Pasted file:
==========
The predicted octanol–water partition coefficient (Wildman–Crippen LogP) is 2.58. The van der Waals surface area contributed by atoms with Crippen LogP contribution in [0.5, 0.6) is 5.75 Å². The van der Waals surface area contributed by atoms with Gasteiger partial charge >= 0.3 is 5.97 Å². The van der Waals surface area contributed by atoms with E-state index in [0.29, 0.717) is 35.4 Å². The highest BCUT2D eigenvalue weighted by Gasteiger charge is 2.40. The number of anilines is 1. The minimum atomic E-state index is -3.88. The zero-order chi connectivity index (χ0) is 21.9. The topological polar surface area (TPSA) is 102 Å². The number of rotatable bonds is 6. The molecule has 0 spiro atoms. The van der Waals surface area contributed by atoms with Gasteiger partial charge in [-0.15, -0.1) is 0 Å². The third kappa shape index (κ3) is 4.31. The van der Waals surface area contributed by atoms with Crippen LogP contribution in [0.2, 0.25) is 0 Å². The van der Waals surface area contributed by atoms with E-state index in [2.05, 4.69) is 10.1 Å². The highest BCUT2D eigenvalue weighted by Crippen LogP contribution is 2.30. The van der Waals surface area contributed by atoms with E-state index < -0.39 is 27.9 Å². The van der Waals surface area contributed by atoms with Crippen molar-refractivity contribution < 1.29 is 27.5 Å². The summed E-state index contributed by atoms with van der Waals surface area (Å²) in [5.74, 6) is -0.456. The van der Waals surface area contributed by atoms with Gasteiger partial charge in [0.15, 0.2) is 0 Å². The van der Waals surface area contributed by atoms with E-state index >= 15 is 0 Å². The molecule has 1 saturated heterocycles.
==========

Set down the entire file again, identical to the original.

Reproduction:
The predicted octanol–water partition coefficient (Wildman–Crippen LogP) is 2.58. The van der Waals surface area contributed by atoms with Crippen LogP contribution in [0.5, 0.6) is 5.75 Å². The van der Waals surface area contributed by atoms with Gasteiger partial charge >= 0.3 is 5.97 Å². The van der Waals surface area contributed by atoms with E-state index in [0.29, 0.717) is 35.4 Å². The highest BCUT2D eigenvalue weighted by Gasteiger charge is 2.40. The number of anilines is 1. The minimum atomic E-state index is -3.88. The zero-order chi connectivity index (χ0) is 21.9. The topological polar surface area (TPSA) is 102 Å². The number of rotatable bonds is 6. The molecule has 0 spiro atoms. The van der Waals surface area contributed by atoms with Gasteiger partial charge in [-0.15, -0.1) is 0 Å². The third kappa shape index (κ3) is 4.31. The van der Waals surface area contributed by atoms with Crippen LogP contribution in [0.2, 0.25) is 0 Å². The van der Waals surface area contributed by atoms with E-state index in [2.05, 4.69) is 10.1 Å². The highest BCUT2D eigenvalue weighted by Crippen LogP contribution is 2.30. The van der Waals surface area contributed by atoms with E-state index < -0.39 is 27.9 Å². The van der Waals surface area contributed by atoms with Crippen molar-refractivity contribution < 1.29 is 27.5 Å². The summed E-state index contributed by atoms with van der Waals surface area (Å²) in [5.74, 6) is -0.456. The van der Waals surface area contributed by atoms with Gasteiger partial charge in [0.15, 0.2) is 0 Å². The van der Waals surface area contributed by atoms with E-state index >= 15 is 0 Å². The molecule has 1 saturated heterocycles.